Yeager targets three airlines for Florida route incentives
CHARLESTON, W.Va.-- Charleston's Yeager Airport is using a recently awarded $700,000 federal grant to target three airlines for an array of incentives aimed at reopening a nonstop air route to Florida.
Half of the grant money would be used to market a new Florida route, with a campaign that would begin three months prior to startup and end one year after the launch of the new service, Yeager Airport Director Rick Atkinson told airport board members at a meeting Wednesday.
The remaining $350,000 from the Small Community Air Service Development Grant would be used to defray the airline's startup expenses, such as training local staff and buying computers and other hardware, and to temporarily subsidize the airline's revenue stream.
Atkinson did not identify the airlines being targeted for the Florida route, other than to say they are "in a growth pattern" and are not mainline carriers.
Yeager is not targeting a particular Florida city for the route, but a Charleston-Orlando link flown by AirTran from 2009 until last June was popular with West Virginia passengers and profitable for that discount carrier. But after Southwest bought AirTran in 2012, the airline dropped service to Charleston and several other smaller cities that didn't fit Southwest's business model.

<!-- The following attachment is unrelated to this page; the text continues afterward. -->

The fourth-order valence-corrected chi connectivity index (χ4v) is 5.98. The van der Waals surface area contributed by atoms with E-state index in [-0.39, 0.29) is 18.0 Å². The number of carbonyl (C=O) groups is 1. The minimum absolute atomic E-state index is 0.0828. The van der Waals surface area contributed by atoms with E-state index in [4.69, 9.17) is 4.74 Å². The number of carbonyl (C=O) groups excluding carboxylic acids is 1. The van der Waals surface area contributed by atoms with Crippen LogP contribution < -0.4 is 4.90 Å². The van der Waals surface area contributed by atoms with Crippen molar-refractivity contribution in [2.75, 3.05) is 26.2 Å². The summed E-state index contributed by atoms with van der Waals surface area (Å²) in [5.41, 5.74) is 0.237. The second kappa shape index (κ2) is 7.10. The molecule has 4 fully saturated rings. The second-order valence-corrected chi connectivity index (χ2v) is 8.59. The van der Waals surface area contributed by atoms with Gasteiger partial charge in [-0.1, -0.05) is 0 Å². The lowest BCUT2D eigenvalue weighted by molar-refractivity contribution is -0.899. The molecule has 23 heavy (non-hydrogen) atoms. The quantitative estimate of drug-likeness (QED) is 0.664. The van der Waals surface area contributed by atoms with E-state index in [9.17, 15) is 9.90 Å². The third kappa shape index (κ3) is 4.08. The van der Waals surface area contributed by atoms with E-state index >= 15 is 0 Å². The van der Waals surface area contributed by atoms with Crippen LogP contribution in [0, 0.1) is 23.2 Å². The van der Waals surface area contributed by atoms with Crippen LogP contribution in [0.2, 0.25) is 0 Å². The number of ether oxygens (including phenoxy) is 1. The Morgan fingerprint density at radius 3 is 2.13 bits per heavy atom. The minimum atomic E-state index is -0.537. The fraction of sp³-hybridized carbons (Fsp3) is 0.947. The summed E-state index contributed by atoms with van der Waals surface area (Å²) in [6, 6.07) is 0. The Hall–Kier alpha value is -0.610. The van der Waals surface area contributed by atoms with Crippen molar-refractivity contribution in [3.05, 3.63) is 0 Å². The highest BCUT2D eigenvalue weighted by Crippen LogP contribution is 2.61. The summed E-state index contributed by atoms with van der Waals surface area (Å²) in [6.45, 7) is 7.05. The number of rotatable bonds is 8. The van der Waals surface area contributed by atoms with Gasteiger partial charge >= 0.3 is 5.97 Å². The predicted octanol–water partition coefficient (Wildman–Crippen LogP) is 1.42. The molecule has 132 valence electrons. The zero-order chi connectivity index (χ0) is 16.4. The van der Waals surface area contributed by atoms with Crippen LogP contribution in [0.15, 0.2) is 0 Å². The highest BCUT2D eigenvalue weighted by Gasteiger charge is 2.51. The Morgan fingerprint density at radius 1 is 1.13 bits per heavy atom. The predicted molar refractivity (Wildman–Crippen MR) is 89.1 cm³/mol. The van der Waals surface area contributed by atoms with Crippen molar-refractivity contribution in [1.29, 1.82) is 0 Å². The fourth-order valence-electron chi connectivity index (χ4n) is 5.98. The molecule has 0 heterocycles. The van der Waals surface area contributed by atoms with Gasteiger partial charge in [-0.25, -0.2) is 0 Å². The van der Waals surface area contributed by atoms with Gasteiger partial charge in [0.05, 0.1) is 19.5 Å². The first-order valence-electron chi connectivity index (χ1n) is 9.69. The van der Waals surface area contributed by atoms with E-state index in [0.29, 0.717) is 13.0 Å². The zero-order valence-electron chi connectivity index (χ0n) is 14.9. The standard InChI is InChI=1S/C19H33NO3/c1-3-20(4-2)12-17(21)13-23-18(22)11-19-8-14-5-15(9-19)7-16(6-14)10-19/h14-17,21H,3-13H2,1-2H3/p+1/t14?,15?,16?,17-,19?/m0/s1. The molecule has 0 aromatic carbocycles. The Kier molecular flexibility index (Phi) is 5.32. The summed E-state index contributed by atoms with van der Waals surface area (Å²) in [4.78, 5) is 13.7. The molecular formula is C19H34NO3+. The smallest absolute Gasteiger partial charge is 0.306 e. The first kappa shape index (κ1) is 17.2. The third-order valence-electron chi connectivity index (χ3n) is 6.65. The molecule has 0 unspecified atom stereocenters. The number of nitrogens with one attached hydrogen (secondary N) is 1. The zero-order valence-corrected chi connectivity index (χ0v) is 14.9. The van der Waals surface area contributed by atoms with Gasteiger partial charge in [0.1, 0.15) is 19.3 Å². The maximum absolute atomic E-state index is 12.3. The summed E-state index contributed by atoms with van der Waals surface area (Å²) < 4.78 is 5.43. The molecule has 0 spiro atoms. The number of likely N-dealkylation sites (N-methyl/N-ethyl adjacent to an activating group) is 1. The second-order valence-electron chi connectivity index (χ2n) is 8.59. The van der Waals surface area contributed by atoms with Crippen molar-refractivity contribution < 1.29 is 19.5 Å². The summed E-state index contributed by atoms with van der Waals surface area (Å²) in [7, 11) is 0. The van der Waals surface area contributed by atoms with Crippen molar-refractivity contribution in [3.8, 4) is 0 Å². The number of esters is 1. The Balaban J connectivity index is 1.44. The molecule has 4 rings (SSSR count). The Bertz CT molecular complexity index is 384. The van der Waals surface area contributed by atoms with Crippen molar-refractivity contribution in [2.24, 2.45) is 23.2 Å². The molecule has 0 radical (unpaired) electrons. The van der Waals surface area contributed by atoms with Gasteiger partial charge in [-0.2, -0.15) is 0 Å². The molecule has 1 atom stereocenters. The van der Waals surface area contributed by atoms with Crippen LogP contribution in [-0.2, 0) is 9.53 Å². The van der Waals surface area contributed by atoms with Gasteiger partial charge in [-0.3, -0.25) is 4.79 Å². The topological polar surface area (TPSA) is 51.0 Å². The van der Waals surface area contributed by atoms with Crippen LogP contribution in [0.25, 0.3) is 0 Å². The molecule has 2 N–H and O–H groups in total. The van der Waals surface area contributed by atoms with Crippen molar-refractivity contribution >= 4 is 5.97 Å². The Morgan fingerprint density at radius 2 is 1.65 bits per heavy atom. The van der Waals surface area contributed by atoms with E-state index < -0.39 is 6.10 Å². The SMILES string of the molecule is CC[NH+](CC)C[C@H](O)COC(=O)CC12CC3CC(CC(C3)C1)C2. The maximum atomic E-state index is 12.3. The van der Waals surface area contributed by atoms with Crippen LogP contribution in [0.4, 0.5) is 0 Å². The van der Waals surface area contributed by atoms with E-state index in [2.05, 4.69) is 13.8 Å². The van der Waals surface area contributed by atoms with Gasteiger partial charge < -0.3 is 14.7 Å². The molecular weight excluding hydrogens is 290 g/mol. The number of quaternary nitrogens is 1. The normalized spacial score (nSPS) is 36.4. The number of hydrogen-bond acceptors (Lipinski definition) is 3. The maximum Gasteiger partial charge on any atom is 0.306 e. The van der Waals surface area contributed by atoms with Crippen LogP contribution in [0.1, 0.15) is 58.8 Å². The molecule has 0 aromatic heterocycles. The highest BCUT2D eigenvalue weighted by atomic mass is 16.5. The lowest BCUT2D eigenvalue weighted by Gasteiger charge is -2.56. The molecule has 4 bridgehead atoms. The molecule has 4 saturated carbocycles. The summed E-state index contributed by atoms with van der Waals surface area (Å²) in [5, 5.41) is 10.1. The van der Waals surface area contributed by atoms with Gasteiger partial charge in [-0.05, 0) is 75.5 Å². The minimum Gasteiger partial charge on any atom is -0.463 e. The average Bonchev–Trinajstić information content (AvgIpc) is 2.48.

About 20,000 passengers a year traveled between Charleston and Orlando on the nonstop AirTran route. Loss of revenue from the decline in Orlando passenger numbers was cited as the main reason for a vote by the airport board earlier this year to freeze wages of Yeager employees and increase employee contributions to health insurance.
In other developments on Wednesday, Atkinson told board members that heavy equipment will begin arriving Monday to start shearing off a knoll in the Coal Branch Heights-NorthGate area adjacent to Yeager's main runway.
About 1.3 million cubic yards of earth will be moved to excise the top of the knoll, which obstructs the climb-out space and landing approach at the downtown Charleston end of the 6,802-foot-long runway.
Atkinson said no public roads would be crossed by heavy equipment during the earthmoving project, which will all take place on undeveloped land owned by NorthGate or on property owned by the airport. The $13.2 million project is being financed through the Federal Aviation Administration's Airport Improvement Program.
Grubbing and tree removal has already been done on the site, and the construction of sediment ponds and haul roads is expected to begin soon, Atkinson said. The project will involve some daytime blasting, but that is not expected to begin until next spring.Reach Rick Steelhammer at email@example.com or 304-348-5169.